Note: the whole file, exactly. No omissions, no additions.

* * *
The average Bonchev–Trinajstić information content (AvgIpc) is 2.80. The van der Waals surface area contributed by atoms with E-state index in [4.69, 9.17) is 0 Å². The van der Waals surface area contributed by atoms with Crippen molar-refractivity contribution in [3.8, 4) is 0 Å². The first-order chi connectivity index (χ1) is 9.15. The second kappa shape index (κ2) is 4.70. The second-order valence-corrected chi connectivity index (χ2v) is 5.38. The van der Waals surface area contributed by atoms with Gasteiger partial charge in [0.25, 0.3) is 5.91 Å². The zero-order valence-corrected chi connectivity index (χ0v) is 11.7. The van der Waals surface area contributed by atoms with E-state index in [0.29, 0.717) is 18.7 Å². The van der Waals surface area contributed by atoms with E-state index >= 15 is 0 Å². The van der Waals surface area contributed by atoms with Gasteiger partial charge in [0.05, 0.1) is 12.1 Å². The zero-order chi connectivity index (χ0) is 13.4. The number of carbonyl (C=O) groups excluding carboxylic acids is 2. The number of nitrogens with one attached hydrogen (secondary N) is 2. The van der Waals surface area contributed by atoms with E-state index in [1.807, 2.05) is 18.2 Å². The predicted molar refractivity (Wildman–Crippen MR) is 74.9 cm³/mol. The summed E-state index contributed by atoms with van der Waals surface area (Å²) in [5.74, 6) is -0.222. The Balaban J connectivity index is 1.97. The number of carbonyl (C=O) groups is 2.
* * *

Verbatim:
The average Bonchev–Trinajstić information content (AvgIpc) is 2.80. The van der Waals surface area contributed by atoms with E-state index in [4.69, 9.17) is 0 Å². The van der Waals surface area contributed by atoms with Crippen molar-refractivity contribution in [3.8, 4) is 0 Å². The first-order chi connectivity index (χ1) is 9.15. The second kappa shape index (κ2) is 4.70. The second-order valence-corrected chi connectivity index (χ2v) is 5.38. The van der Waals surface area contributed by atoms with Gasteiger partial charge in [0.25, 0.3) is 5.91 Å². The zero-order valence-corrected chi connectivity index (χ0v) is 11.7. The van der Waals surface area contributed by atoms with E-state index in [0.29, 0.717) is 18.7 Å². The van der Waals surface area contributed by atoms with E-state index >= 15 is 0 Å². The van der Waals surface area contributed by atoms with Gasteiger partial charge in [0.05, 0.1) is 12.1 Å². The zero-order chi connectivity index (χ0) is 13.4. The number of carbonyl (C=O) groups excluding carboxylic acids is 2. The number of nitrogens with one attached hydrogen (secondary N) is 2. The van der Waals surface area contributed by atoms with E-state index in [1.807, 2.05) is 18.2 Å². The predicted molar refractivity (Wildman–Crippen MR) is 74.9 cm³/mol. The summed E-state index contributed by atoms with van der Waals surface area (Å²) in [5.74, 6) is -0.222. The Balaban J connectivity index is 1.97. The number of carbonyl (C=O) groups is 2.